The recent surge of general interest in blockchain has resulted in my having many conversations with people about building decentralized institutions.

Here, I’ll:

• Define institutions, and provide some examples to fix intuition.
• Make two straightforward-but-underappreciated points:
• Decentralized institutions won’t be that intelligent.
• Institutions that do desirable things will probably be bad at surviving.
• Vaguely discuss some implications for actually building decentralized institutions.

### 0. Background

#### 0.a. Institutions

We’re often interested in doing some thing. So, it would be nice if we could build an institution that:

1. does the thing (Implementation)
2. for a long time (Survival)

These two conditions provide a trivially broad definition of institutions that we’ll use here, in order to draw attention to commonalities among all types of institutions:

• Institution := a wrapper that implements some behaviors, minimally survival.

Examples:

• Some ‘designed’ institutions that explicitly implement some intended behavior:
• A guard dog is an institution that implements property protection, survives by compelling owner to give it food / shelter.
• Google is an institution that implements online search, survives by selling ads associated with its search content.
• USA is an institution that implements some vaguely defined set of ‘American interests’, survives by appropriating a portion of the economic activity occurring under its purview to fund defense.
• Some ‘natural’ institutions where it’s unclear if they implement anything (beyond survival):
• Capitalism is an institution that survives by incentivizing people to engage in market transaction / wage war on other people who don’t engage in market transactions.
• DNA is an institution that survives by instantiating organisms and then incentivizing them to create more organisms.
• Laws of physics is an institution that survives by… I don’t know, it just kind of does?

#### 0.b. Decentralization

• Our primary ways of building institutions have been pretty centralized, e.g.:
• Dogs (and other animals) appear to have an ‘ego’ that functions as a centralized control center for the organism.
• Google (and other companies) concentrates a lot of power in its executives, though many functions are decentralized throughout the organization.
• USA (and other democracies) concentrates a lot of power in some elected officials, though typically for short periods of time and subject to popular approval.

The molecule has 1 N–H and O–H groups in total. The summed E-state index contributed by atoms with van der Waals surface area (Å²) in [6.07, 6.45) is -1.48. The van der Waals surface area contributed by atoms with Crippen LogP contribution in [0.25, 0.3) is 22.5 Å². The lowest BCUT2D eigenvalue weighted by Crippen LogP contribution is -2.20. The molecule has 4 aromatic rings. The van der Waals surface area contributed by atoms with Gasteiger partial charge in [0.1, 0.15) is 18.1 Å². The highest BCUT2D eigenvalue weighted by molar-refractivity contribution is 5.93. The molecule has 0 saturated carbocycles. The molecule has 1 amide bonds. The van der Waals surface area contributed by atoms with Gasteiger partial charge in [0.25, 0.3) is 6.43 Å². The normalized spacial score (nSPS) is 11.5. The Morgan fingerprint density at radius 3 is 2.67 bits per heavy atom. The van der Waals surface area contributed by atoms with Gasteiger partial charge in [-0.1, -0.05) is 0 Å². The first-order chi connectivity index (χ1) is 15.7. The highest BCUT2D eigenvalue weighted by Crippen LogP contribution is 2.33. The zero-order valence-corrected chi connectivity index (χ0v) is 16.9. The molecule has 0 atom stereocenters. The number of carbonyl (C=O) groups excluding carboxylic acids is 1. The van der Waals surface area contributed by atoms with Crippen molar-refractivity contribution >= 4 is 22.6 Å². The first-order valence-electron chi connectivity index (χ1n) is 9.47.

• This centralization leads to some weaknesses when it comes to Implementation and Survival:
• Centralization often allows some parties to flexibly deviate from implementing ‘desired’ outcomes.
• A guard dog is free to stop guarding the property if it wants.
• USA’s elected officials can try and enrich themselves with taxpayer money.
• Centralization often also makes these institutions quite brittle:
• A guard dog typically ceases to exist within ~15 years.
• Google can be shut down by e.g. a government by e.g. confiscating its servers.
• USA can be debilitated by e.g. compromising the integrity of powerful elected officials.
• It feels like decentralization could help address these weaknesses.
• Certainly, many of the longest-lasting and most powerful institutions in our world are decentralized:
• Capitalism leverages decentralized exchange of goods to converge on market-clearing prices.
• Compare with central planning, which requires e.g. a literal central Walrasian auctioneer running tatonnement.
• DNA uses decentralized sexual reproduction to continually optimize itself for survival.
• Compare with intelligent design, which requires a literal god to design organisms for particular purposes.
• Laws of physics define local rules of interation, which then aggregate up to global phenomenon.
• Compare with a video game world, where global phenomena are centrally defined in code, with local behavior following as a consequence.
• But these decentralized institutions are all major forces of nature, rather than human implementations.
• We don’t really know how to build decentralized institutions.
• Blockchain is hype because it offers a glimmer of hope on this front.

### 1. Decentralized institutions won’t be that intelligent

Let’s define ‘intelligence’ as the ability to quickly optimize against unforeseen circumstances.

• Suggestive empirical evidence that higher centralization seems to correlate with higher intelligence:
• Single engineer overseeing a project can just push product changes immediately, whereas if there are many stakeholders, then lots of communication necessary, need to worry about internal politics, etc.
• Startups are often able to out-maneuver larger corporations.
• Less communication overhead and better aligned incentives => startup acts more like a single centralized entity.
• Corporations in general are still fairly centralized, as corporate survival requires optimizing against changing market environments.